the contour element transfers the symbology. from its input surface to its curved output surface.

3. Apparatus as described by claim 1, wherein:

the curvature of the contour element matches the curvature of the combiner for focusing the symbology at infinity.

4. Apparatus as described by claim 1, wherein:

the curved output surface has a slot for receiving the curved input surface of the wedge.

5. Apparatus as described by claim 4, including:

means coupled to the wedge for displacing the wedgewithin the slot as a function of angle of attack of the aircraft.

6. Apparatus as described by claim 1, wherein:

the means for generating the image, the means disposed between the image generating means and the combiner for transmitting the image away from the generating means and for rotating said image into alignment with the optical axis of the combiner, the means arranged with the transmitting and rotating means for transmitting the aircraft navigational symbology to the combiner so that said symbology appears as a real world infinity overlay, and the means arranged with the transmitting means for transmitting the vertical path line to the combiner so that said line appears to extend from a point just forward of the craft to a point at infinity are arranged within a housing disposed atop the aircraft instrument panel; and

the combiner is supported by the housing and external thereto, and in optical arrangement with all of said means.

7. Apparatus as described by claim 6, wherein:

the combiner is pivotally supported by the bracket so as to be pivotable to an out-of-view position.

8. Apparatus as described by claim 6, including:

handle means for supporting the last mentioned means within the housing and operable for selectively removing said means from the optical arrangement and for replacing said means in the arrangement.

Patent Citations
Cited PatentFiling datePublication dateApplicantTitle
US3230819 *Jul 25, 1962Jan 25, 1966Bendix CorpOptical display means for an all weather landing system of an aircraft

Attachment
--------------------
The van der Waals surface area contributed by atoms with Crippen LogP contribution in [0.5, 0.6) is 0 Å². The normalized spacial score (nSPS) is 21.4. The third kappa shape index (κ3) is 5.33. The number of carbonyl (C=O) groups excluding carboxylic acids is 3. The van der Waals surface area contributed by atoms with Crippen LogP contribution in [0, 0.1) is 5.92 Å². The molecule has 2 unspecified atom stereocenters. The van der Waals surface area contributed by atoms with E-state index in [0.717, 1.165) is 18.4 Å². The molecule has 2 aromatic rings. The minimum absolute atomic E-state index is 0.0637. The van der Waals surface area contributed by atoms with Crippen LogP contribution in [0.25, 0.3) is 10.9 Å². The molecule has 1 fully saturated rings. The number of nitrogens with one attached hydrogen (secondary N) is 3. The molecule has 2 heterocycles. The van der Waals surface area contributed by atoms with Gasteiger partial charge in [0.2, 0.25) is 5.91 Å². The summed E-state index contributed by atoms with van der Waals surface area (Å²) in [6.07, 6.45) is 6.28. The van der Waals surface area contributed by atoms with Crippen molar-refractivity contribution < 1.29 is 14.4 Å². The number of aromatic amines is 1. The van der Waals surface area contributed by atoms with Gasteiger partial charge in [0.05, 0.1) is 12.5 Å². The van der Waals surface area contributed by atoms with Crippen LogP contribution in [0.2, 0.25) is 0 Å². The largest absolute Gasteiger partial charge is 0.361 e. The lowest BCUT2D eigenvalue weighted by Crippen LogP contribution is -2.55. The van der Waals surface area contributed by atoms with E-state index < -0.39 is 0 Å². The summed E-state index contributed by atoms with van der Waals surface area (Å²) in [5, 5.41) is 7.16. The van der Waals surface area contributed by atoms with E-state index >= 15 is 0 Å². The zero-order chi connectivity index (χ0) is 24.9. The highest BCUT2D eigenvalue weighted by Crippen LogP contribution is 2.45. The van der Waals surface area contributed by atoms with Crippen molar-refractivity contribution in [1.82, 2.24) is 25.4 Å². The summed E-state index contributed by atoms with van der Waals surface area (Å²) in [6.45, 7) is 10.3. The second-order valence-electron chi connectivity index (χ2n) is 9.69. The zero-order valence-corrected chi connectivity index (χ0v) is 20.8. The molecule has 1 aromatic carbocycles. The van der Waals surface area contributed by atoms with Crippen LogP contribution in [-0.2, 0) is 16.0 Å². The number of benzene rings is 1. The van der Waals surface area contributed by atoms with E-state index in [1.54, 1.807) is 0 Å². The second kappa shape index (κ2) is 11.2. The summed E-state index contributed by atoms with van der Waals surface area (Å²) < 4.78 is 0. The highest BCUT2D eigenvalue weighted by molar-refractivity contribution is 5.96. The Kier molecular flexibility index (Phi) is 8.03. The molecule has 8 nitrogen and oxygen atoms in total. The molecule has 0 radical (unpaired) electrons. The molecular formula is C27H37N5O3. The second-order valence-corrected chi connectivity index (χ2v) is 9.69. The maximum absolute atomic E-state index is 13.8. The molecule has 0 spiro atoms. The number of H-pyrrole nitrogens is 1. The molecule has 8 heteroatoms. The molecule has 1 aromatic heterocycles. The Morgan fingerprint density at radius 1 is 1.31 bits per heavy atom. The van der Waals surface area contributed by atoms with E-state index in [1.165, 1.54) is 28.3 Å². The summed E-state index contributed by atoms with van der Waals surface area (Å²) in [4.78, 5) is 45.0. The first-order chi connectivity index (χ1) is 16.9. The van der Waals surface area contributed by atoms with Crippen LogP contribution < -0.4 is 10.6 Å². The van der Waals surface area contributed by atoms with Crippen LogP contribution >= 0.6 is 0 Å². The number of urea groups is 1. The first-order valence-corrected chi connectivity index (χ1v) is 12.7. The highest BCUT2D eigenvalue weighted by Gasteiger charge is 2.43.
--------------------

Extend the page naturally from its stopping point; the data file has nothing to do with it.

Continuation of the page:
US3247755 *Sep 19, 1960Apr 26, 1966American Optical CorpComposite image display device formed of fiber ribbons
US3648232 *Jun 9, 1970Mar 7, 1972Singer General PrecisionFlight path display instrument
US3711826 *May 23, 1969Jan 16, 1973Farrand Optical Co IncInstrument landing apparatus for aircraft
Referenced by
Citing PatentFiling datePublication dateApplicantTitle
US3945716 *Dec 20, 1974Mar 23, 1976The United States Of America As Represented By The Secretary Of The NavyRotatable head up display with coordinate reversal correctives
US4093347 *May 10, 1976Jun 6, 1978Farrand Optical Co., Inc.Optical simulation apparatus using controllable real-life element
US4127850 *Feb 14, 1977Nov 28, 1978Smiths Industries LimitedScanning display apparatus
US4198654 *Nov 28, 1977Apr 15, 1980Societe Francaise D'equipements Pour La Navigation AerienneSystems for the display and indication of information
US4198655 *Jul 16, 1976Apr 15, 1980Societe Francaise D'equipements Pour La Navigation AerienneSystems for the display and indication of information
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US5675327 *Oct 4, 1995Oct 7, 1997Sextant AvioniqueOptoelectronic device for assistance in the piloting of an aircraft
US5675328 *Apr 10, 1996Oct 7, 1997Sextant AvioniqueOptoelectronic device for assistance in the piloting of an aircraft under conditions of poor visibility
US7209618 *Mar 25, 2003Apr 24, 2007Hewlett-Packard Development Company, L.P.Scanner transparent media adapter using fiber optic face plate
US7705769 *Jan 30, 2009Apr 27, 2010Weather Central, Inc.System and method for presenting wind speed information
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Classifications
U.S. Classification340/980, 340/976, 348/832, 340/975, 340/972
International ClassificationG02B27/01, G08G5/00, G02B27/00
Cooperative ClassificationG02B2027/0154, G02B2027/0169, G02B27/01, G08G5/0021, B60K2350/2052, G02B2027/0156, G02B27/0149, G02B27/0101, G02B2027/0187
European ClassificationG02B27/01A, G02B27/01B, G02B27/01, G08G5/00B2